Jane Routh remembers Jean Harrison – poet, novelist, teacher, and founder of Settle Sessions.
Was it Jean who introduced me to The Poetry Business I wonder now, looking back to the end of the 1990s? Certainly our friendship was rooted in poetry: we both made that tortuous Saturday morning trip across to Huddersfield for the workshops. In her first book, Terrain, Jean acknowledged The Poetry Business Writing School ‘invaluable’.
Jean was a sharp critic in workshops, and of her own work too. I think of her writing as characterised by an extraordinary inventiveness and intense, detailed observation. They’re there in ‘Woman on the Moon’, a poem first published in The North (and later in her second book Junction Road) which was shortlisted for the Forward Prize for the Best Single Poem 2004. They’re there in her two novels also published by Cinnamon Press – On a Wandering Planet invents a dystopian future in which social dislocation uncannily prefigures much of our present situation. Jean’s last publication was a Wayleave Press pamphlet, The Tilt – poems which span half a lifetime of teaching in Ghana, rich in detail and subtle in their critique of colonialism.
She was also a founder of Settle Sessions, intent on bringing good readings to her adopted home town, but ones which also engaged a wider community than her poet friends.
Jean died on 5th April. No, it wasn’t coronovirus; she’d been in and out of hospital for a few months, making determined and surprising recoveries. She was at home in Settle for the last weeks of her life, cared for by a good friend with the help of palliative care nurses. By then her friends were no longer able to visit, nor were we able to be at the green burial ground for her funeral. We made do with reading her poems.
Her family plans to hold a celebration of her life and poetry in a year’s time, in Settle.
Here’s her Forward shortlisted poem:
Woman on the Moon
This is the longest night I’ve ever faced. I’m putting it off while I write to you watching blues creep up. The earth has been huge in our sky all day and as it sank, I felt I could reach out and touch you, but all the time indigo was seeping into the valley. Now it’s flooded and the hills are like shadowed snow. An hour ago we spoke by satellite. You told me all you’d been doing. I said I’d being X-raying moonrock and you went quiet; that I’d been walking and my footsteps would lie there always, that there’s no wind and you said, ‘There must be.’ I said, ‘The light that comes here from earth is blue and I’m losing it. Nights here are as long as fourteen days on earth,’ and you said, ‘That doesn’t make sense.’’ It should soon be time for your father to give you your supper and afterwards both of you will go into the garden but I’ll be on the side of the moon that’s turning towards space.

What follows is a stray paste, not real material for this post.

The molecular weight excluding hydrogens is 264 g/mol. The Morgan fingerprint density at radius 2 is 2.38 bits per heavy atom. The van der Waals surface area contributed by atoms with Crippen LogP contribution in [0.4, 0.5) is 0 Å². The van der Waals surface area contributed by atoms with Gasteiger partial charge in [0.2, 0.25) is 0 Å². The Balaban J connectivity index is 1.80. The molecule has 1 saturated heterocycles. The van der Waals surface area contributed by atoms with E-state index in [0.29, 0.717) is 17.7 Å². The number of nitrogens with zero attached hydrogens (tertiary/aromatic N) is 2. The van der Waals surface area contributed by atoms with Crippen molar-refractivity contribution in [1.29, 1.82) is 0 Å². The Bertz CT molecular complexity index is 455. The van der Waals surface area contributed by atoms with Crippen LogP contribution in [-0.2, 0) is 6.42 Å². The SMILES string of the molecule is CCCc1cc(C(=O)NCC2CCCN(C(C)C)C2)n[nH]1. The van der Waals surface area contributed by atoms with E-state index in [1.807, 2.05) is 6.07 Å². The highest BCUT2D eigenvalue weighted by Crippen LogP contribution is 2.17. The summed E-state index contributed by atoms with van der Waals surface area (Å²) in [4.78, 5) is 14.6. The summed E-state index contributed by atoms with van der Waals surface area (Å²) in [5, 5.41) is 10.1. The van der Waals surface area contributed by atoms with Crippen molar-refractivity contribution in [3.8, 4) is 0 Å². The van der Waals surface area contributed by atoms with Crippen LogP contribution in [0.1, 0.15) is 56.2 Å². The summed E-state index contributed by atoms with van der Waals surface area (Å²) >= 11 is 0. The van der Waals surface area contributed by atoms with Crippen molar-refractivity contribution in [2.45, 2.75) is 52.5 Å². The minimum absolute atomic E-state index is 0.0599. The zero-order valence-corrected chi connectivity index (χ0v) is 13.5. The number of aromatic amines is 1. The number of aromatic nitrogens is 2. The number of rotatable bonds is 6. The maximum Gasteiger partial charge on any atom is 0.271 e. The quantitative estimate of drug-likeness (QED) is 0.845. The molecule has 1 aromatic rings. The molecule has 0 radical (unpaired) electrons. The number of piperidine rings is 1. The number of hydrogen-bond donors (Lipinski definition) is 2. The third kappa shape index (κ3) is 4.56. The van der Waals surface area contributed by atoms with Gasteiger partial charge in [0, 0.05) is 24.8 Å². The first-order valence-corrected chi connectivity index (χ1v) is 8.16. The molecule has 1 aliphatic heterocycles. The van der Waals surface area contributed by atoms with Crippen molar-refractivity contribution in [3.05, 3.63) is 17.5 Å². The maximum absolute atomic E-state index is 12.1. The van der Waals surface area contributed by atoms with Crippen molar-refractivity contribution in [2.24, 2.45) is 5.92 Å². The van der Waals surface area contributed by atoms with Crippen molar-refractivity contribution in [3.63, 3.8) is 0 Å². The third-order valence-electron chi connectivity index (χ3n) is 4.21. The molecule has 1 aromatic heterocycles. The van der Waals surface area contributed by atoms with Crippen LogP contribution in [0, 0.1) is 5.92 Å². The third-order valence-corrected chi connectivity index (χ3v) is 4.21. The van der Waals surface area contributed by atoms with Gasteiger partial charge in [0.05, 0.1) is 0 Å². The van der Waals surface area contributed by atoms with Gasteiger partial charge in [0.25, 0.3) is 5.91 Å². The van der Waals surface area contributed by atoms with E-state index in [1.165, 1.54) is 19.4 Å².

This next poem opens The Tilt, with the young woman in Jean we didn’t know at the beginning of adulthood.
We were the ones
The cockerel shouts, The dawn comes because of me. In those glorious years when the world had turned its back on war, we swarmed through a city’s streets striped scarves flying, piled bikes three deep against its railings, strolled in and out of lecture rooms and weighty colleges, chattered and laughed, still at heart those kids who’d flown clear of the earth on the VE day chairoplanes. We’d taken exams while Europe was rebuilding, heard on the wireless the Viceroy had saluted as new flags broke into the winds of India and Pakistan, a generation convinced that in our time and with our help other colonies still waiting now would gain their independence. We talked and talked, assured our parents’ world had gone – for there were clothes to buy without coupons, cakes without coupons, crocuses were flowering under the lime trees, we could make toast in our rooms.
The third poem is one Jean chose at the other end of her life for the Settle Sessions website.
Settle to Sheffield – that’s far enough, I’ll no longer try to blow my mind by running round, though I still picture TRAVEL AND SEE, proclaimed on mini-buses, from bush villages, faces staring out at traffic lights, government buildings the way I stared at surf-boats, palms, a woman skinning an orange with a cutlass, and thought, them and me, new here and out there, more mountains, seas, forests, cities, countries, languages, skills – learn, understand, be amazed by. Today I want to sit, or kneel, in a small place – back garden will do – hold a magnifying glass close to pock marks on stones, see the hooks in a bee’s tongue how long it is, how the insect thrusts it down its feet on a petal, record nothing, sit and look, and this will be the way I’ll journey into praise.